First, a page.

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HyperStar 8 + Micro 4:3 Camera?

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#1 UnderDriven

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Posted 23 April 2013 - 02:52 PM

Hello. This is my first post. I did some AP 20 years ago on film, then I lost interest in astronomy. However, for the last few years I have been heavily into other types of photography and I recently dug out the old astronomy gear. I have been taking some Moon shots with my Meade 320--I can get some decent shots (see photo), but I'd like to upgrade to a better telescope. My main interest in the past was nebulae, and I used a Celestron 80mm short tube refractor for things like the North American Nebula--it worked okay with hypered film and a 30+ minute exposure...

I've been checking out all the latest telescopes and there is a lot to choose from! A couple of things have caught my eye, including the ES Comet Hunter and the Celestron EdgeHD 8. The EdgeHD is good for planetary and clusters, and with a reducer I can use it for the Moon. However, part of the appeal is the possibility of the HyperStar conversion, which yields a very fast lens. The problem is that Starizona claims that a DSLR will only work with the larger models. I checked their web site and the max diagonal is 27mm, and the backfocus is 39.8mm. While this precludes using a normal DSLR, I don't see why a Micro 4:3 mirrorless camera wouldn't work: 21mm sensor diagonal and 19.25 flange focal distance. Is there anything that prevents connecting a Micro 4:3 camera to the HyperStar 8 package?

Thanks, Keith

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#2 UnderDriven

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Posted 23 April 2013 - 02:58 PM

Sorry, I thought the image would be an attachment, not in the message...

#3 bilgebay

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Posted 23 April 2013 - 06:11 PM

The main problem is the camera body obstructs a big portion of C8's aperture.

#4 UnderDriven

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Posted 23 April 2013 - 06:50 PM

The main problem is the camera body obstructs a big portion of C8's aperture.


I thought that might be an issue, however the u4:3 bodies are not big--nothing near the size of a 35mm DSLR. The Sony NEX-5 is especially small. Although it has an APS-C sensor and there might be some vignetting, it should not obstruct the light path too much. And the NEX flange focal distance is even less than u4:3, at 18mm...

Keith

#5 Alfredo Beltran

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Posted 23 April 2013 - 10:06 PM

Hi Keith

You can check at Starizona's website here the cameras that are compatible with C8 EdgeHD Hyperstar.

Best regards,

Alfredo

#6 UnderDriven

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Posted 23 April 2013 - 10:18 PM

You can check at Starizona's website the cameras that are compatible with C8 EdgeHD Hyperstar.

Hi Alfredo. Yes, I've been to their web site. However, I suspect that they have not considered the use of mirrorless cameras like Micro 4:3 or the Sony NEX which have very short flange focal distances. Also, these cameras are smaller than normal DSLR cameras so they will not block as much light. My real question is whether anything would physically prevent attaching one of these cameras to the HyperStar unit. If not, I don't see why they could not be used. I have sent an email to Starizona, but I have not received a reply yet. I thought someone here might have a HyperStar 8 unit and could tell me if there is any reason an arbitrary camera could not be connected to the unit.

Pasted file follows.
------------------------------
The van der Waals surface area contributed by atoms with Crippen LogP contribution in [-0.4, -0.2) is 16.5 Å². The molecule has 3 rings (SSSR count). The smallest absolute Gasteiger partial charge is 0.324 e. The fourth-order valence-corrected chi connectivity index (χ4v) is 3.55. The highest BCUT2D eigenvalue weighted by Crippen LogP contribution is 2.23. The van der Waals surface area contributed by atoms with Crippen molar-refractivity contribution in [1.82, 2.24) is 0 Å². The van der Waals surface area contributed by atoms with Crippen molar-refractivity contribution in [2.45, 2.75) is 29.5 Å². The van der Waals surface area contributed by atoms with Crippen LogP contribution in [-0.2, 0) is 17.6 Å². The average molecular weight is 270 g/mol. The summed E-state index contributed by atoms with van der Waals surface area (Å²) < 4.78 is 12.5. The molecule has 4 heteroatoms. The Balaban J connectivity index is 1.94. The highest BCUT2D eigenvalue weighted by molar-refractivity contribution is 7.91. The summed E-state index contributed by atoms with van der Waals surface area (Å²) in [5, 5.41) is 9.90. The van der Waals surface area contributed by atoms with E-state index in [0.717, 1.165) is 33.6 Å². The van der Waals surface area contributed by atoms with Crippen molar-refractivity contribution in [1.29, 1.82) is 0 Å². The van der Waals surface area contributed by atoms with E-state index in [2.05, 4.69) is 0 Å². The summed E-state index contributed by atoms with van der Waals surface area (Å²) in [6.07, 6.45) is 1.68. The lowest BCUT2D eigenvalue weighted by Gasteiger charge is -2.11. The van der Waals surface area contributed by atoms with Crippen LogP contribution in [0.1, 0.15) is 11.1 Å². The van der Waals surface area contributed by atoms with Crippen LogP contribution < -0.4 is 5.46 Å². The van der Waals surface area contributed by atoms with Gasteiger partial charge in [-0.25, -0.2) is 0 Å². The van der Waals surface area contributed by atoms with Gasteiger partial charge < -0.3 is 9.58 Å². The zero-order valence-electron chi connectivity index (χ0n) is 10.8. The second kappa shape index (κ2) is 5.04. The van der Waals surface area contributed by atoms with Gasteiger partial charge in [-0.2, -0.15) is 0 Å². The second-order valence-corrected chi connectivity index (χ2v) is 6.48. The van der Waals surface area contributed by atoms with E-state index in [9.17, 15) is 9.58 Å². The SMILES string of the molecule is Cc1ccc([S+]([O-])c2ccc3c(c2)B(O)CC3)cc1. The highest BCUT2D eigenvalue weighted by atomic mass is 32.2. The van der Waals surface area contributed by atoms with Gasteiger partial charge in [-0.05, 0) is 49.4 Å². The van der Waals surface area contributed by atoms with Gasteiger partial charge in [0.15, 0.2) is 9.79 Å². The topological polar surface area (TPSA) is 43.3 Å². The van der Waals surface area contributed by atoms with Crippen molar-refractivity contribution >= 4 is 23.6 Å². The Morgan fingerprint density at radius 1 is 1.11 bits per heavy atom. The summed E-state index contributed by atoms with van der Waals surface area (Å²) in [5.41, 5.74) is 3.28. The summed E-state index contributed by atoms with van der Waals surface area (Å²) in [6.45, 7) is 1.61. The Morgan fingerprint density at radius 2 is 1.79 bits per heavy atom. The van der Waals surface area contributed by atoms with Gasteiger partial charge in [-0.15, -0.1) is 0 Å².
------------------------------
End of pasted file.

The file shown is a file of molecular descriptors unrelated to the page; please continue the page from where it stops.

Cheers, Keith

#7 bilgebay

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Posted 24 April 2013 - 05:13 AM

Keith what is the back focus (bayonet to sensor) distance of your camera ?
Hyperstar backfocus (from mounting thread to focal plane): 39.8mm

I have just bought C8 Edge and a Hyperstar unit at NEAF last weekend. I can check anything you want or send you pics of the HS unit.

Physically there shouldn't be a problem but I guess the lack of control software is another problem. I want Canon EOS M very badly but lots of features are disabled or missing and there is no convenient way of controlling it via computer.

#8 UnderDriven

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Posted 24 April 2013 - 10:34 AM

Keith what is the back focus (bayonet to sensor) distance of your camera ?
Hyperstar backfocus (from mounting thread to focal plane): 39.8mm

Micro 4:3 is 19.25mm. Sony NEX is 18mm. Clearly small enough to work with the HyperStar 8. The only question is the ability to physically connect these cameras to the H8...

I have just bought C8 Edge and a Hyperstar unit at NEAF last weekend. I can check anything you want or send you pics of the HS unit.

I guess the issue is what threads are used to attach things to the H8 unit, and whether there is a way to connect to a standard T-mount for u4:3 or NEX...

Physically there shouldn't be a problem but I guess the lack of control software is another problem. I want Canon EOS M very badly but lots of features are disabled or missing and there is no convenient way of controlling it via computer.

Yes, the EOS M also has a short flange focal distance of 18mm, so that is another possibility. I guess Canon crippled the first model because they intended it for point & shoot users. However, if the system becomes more popular Canon should introduce more sophisticated models in the future. That doesn't help you now, unfortunately...

Cheers, Keith

#9 Starhawk

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Posted 24 April 2013 - 02:06 PM

You need to talk to Starizona. The list on the website is out of date- lots of stuff attaches even though they don't list it. For example, Pentax K mount adapters exist for Hyperstar, but aren't listed.

I'm personally interested in the Sony NEX cameras. They are really tiny and appear to work very well. There should be enough room there for a screw-in filter adapter to be part of the camera adapter (so 48mm format filters could be put in).

-Rich

#10 UnderDriven